Ride-Out Day At Spirit Hall Ten

It was Manuel’s first ride-out day at Spirit Hall Ten. The previous few months had been spent in the college classroom; but now he was going to have the opportunity to experience the practical side of saving lives. A banner just inside the entrance to Spirit Hall Ten read: “Humbly Deflating Egos Since 1882.” His preceptor, Michael, greeted him at the door and introduced him to his partner “Buster” (as he was affectionately called) and his colleagues who would be using the second rig at the hall. “My boots haven’t looked that shiny since–never,” quipped Michael with a smile as he pointed to Manuel’s footwear. Manuel blushed; he had wanted to make a good first impression.

After all of the gear had been checked on the rigs, the crews of Spirit Hall Ten retired to the crew room. A few poured cups of coffee; others began to make a light breakfast. Within minutes, the emergency tones blared, and a dispatcher’s voice said: “Respond for a 99 slash 1. Repeat, 99 slash 1. More details on the air.” The other crew, who was first up, stopped what they were doing and smartly headed out to their rig.

“Your turn will come,” said Buster, noticing the glimmer in Manuel’s eyes.

“What’s a 99 slash 1?” asked Manuel.

“Your teachers haven’t taught you that yet?” asked Buster

“Nope,” said Manuel. “Dispatch codes aren’t until next semester.”

“A 99/1 is one of the most dangerous calls in the book. It’s when the body-mind, aka person, is extremely out of balance–99% human, with only 1% recall of Spirit.”

“That sounds bad,” said Manuel.

“It is,” said Buster. “Balance is key. Most persons forget to nurture the Spirit.”

“Have you ever gone to a 100/0?”

Oh, here we go, thought Michael, with a soft wince. He sat down on the couch; for he knew the direction that the conversation was headed.

“You might want to pull up a chair, ” said Buster. “I remember it like it was…yesterday.”

(Insert flashback scene lighting and music here):


“What do we have?” asked Buster as he approached the police officer on scene.

“It doesn’t sound good,” said the officer. He tipped back his hat. “I’ve already talked to the family members. It seems the patient’s been using ‘I, Me, My, and Mine’ excessively for the last few weeks. There was nothing they could do to stop him.”

“You had a look at him yet?”

“Only through the living room window,” said the officer. “I know this is your field of expertise.”

Buster hustled back to the rig to get his equipment. Michael and he knew they had to follow the book on this call. Only one of them would be allowed to attend. It was too dangerous to place both of them at risk. When he returned a few minutes later, he was carrying a kit of Deflato SyringesTM and a ten-foot extension pole with a pin attached at the end. He had donned his protective chest shield, helmet, boots, and gloves. He was about to turn toward the residence, when the officer called, “Just so you know, he’s bloated…real bad.”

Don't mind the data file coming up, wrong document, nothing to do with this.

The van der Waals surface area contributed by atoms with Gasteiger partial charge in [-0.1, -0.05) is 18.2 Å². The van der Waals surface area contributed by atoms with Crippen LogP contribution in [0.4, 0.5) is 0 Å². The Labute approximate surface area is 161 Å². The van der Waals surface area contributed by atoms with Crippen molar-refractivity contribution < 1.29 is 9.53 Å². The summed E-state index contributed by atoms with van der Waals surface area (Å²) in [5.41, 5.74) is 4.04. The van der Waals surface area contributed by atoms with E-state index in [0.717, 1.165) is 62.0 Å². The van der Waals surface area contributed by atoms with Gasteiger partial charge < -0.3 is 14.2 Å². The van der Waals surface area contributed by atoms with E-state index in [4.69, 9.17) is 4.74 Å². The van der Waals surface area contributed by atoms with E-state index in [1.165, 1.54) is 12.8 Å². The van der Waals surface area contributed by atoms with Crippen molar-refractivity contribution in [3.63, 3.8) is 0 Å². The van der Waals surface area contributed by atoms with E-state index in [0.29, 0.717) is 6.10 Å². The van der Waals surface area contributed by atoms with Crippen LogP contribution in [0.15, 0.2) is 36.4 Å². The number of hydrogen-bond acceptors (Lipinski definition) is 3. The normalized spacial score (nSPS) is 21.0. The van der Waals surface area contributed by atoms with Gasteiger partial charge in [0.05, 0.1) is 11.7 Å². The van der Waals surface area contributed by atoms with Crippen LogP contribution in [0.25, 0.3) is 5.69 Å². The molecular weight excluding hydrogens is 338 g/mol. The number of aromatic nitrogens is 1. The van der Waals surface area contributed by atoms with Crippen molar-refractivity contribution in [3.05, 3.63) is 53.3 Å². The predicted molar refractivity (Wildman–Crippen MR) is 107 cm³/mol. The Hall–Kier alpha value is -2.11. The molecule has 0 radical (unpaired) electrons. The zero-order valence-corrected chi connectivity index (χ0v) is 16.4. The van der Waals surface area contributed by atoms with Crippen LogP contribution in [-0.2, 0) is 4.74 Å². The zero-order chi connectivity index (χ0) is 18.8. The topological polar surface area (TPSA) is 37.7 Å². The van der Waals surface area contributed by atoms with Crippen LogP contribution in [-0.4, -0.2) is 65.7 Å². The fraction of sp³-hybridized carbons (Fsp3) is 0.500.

It took a belly crawl, a dash this way, and a scoot that way for Buster to make his way close to the patient. He tip-toed the last few steps into the dim-lighted living room. The air was filled with the unmistakable putrid stench of ego. The patient appeared unconsciousness; his respirations irregular and shallow. He was wearing a T-shirt emblazoned with “It’s All About Me” His entire body was bloated like an overinflated balloon.

Years of experience told Buster that the situation was beyond the use of syringes. The patient was so full of himself that only the pole and pin would do. If he could just deflate that ego a…little…at…a…time. Inching closer, chin tucked toward his chest, he was about to apply the pin, when the patient suddenly exploded: BAA-BOOMMM! Windows shattered, floor boards up heaved, and Buster was catapulted across the room. When he gathered his senses, all that Buster could see were signs of ego splattered everywhere. Pride was stuck to the ceiling; ignorance and arrogance covered the walls; the glop of lust, fear, envy, jealousy, greed, anger, and hatred were dripping from the furniture. There was nothing he could do.


“You okay?” called Michael. “You okay?”

“Uh, huh,” said Buster, obviously shaken by the traumatic memory of the call. He took a deep breath and blinked. Everything was fine; they were safe and sound at Spirit Hall Ten.

Manuel looked pale, indeed. “You know,” he said to Buster, “my mom always wanted me to be an accountant. I’ve always been good with numbers. I think I’ll serve humanity that way.” And with that, he got up, grabbed his books, and exited Spirit Hall Ten without looking back.


We’ll conclude this article with a quote from Sri Nisargadatta Maharaj, borrowed from I Am That: “The real doesn’t die; the unreal never lived.” You’re Spirit, folks–now and forever.

Dare to dream (and care for one another).

With heartfelt regards,


Copyright © – 2021 – R. Arthur Russell

P.S. Please share this article if you enjoyed it. If you’d like to view my latest book (This Taste of Flesh and Bones–released September 8, 2020), press here. May it help you in your spiritual journey. 🙏🙏

Thank You” & “Note to Publishers

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